Thursday, July 19, 2012

You Can’t Buy Loyalty Like That

You may have noticed that web pages are loading much faster today.  Has the technology behind the internet somehow improved overnight?  No.  Today is the opening night (midnight and thereafter) for Christopher Jonathan James Nolan’s The Dark Knight Rises.

Screenings have been held as early as July 6th and have been going on the past few days.  That means there are people out there who are willing to spoil the movie.  Many devotees, like myself, have gone on a self-imposed media blackout.  Some of us want to savor this last film without anyone ruining parts for us.

At one scene in the first movie of the trilogy, Batman Begins, mob boss Carmine Falcone tells a young Bruce Wayne that he could shoot the billionaire in the middle of a restaurant without any remonstrance from police, lawyers, and judges eating there, too.  “You can’t buy loyalty like that,” Falcone boasts in relation to his ability to get away with the impossible.

Likewise, Nolan has fostered a similar loyalty with his films.  Countless people have announced their technological exile so as to avoid the excessive amount of spoilers flooding movie review pages.  People are actually staying away so as not to ruin their experience.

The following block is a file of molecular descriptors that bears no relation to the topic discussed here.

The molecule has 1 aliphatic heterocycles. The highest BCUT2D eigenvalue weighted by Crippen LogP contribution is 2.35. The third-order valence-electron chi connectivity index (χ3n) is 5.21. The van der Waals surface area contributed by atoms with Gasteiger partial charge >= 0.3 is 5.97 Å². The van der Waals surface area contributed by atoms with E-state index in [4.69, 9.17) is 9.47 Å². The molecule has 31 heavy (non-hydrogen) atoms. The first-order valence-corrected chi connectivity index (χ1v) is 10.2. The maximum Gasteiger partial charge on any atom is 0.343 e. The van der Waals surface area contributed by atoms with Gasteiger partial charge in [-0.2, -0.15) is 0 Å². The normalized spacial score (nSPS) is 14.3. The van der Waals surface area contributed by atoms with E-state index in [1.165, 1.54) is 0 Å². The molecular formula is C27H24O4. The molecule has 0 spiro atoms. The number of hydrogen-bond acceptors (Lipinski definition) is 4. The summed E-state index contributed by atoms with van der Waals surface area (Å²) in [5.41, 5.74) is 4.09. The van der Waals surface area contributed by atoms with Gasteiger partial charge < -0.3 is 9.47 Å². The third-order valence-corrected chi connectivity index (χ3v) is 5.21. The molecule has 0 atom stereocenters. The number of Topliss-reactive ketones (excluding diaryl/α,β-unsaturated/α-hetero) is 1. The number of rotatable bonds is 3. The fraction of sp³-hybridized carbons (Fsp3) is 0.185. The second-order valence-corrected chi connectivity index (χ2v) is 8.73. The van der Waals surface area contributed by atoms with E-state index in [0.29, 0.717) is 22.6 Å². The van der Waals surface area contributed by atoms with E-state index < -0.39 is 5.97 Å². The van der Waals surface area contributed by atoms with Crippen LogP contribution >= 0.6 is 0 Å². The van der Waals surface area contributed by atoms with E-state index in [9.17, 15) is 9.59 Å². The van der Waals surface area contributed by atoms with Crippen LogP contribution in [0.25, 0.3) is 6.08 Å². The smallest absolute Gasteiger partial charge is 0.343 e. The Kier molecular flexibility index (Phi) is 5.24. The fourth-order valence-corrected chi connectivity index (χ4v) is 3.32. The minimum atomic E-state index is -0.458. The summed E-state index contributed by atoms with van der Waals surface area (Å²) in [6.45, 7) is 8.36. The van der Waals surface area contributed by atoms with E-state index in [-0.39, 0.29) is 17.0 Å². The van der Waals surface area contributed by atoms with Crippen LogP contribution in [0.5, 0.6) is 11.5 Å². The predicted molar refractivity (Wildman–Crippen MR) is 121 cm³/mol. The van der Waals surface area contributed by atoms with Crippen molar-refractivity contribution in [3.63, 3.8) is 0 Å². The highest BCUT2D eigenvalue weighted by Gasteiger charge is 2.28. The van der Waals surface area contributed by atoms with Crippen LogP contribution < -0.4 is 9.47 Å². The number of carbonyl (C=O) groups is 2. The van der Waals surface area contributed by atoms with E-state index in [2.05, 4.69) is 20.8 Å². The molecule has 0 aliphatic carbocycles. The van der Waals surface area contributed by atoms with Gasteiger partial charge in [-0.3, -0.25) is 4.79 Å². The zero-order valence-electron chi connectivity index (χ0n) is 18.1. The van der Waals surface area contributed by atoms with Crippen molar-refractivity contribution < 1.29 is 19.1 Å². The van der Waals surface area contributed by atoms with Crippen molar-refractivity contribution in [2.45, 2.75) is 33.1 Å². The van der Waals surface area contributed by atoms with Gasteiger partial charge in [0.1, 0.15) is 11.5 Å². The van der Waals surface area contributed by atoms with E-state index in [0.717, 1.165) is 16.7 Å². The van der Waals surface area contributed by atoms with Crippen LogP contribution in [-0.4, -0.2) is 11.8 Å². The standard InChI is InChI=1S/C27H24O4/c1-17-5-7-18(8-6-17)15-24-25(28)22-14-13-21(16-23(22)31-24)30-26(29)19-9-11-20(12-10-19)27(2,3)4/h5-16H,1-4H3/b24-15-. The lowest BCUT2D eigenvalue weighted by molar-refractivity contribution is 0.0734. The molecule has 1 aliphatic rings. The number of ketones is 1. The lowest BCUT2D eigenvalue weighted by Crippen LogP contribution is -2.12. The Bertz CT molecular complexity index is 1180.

Through his dedicated crafting of movies, Nolan has built a fan base so enthusiastic about his product that they will avoid spoilers.  Additionally, requests asking for illegal download copies of the films are minimal.  Fans are so excited for the experience that they are behaving properly.  Nolan has brought out the best in us.

If The Dark Knight Rises breaks the $207 million opening weekend record set by The Avengers we will be witness to one of the most amazing phenomenon to happen to the film industry since Spielberg resurrected the media with Jaws back in 1977.  Nolan will go down as being the man who defied all the snoopers and pirates to break an amazing record.  Think about this: most films don’t break $100 million in their box office run.  To make over $207 million in a three day period would mean that the film industry is capable of mind blowing accomplishments.  No wonder Nolan just got his hand and foot prints on the Hollywood walk of fame (only the sixth director to achieve such an encomium).

And that also means Christopher Nolan proved that a 2-D film could make a significant impact on the culture not for any gimmick, but for its story.  He has created a franchise so precise and potent that people will avoid the precious internet and all its connectivity programs for the sake experiencing a film without outside influence.  That’s staggering considering the contemporary technology.

You just can’t buy loyalty like that.

Keep rising from the graves of ignorance, my Zombies…

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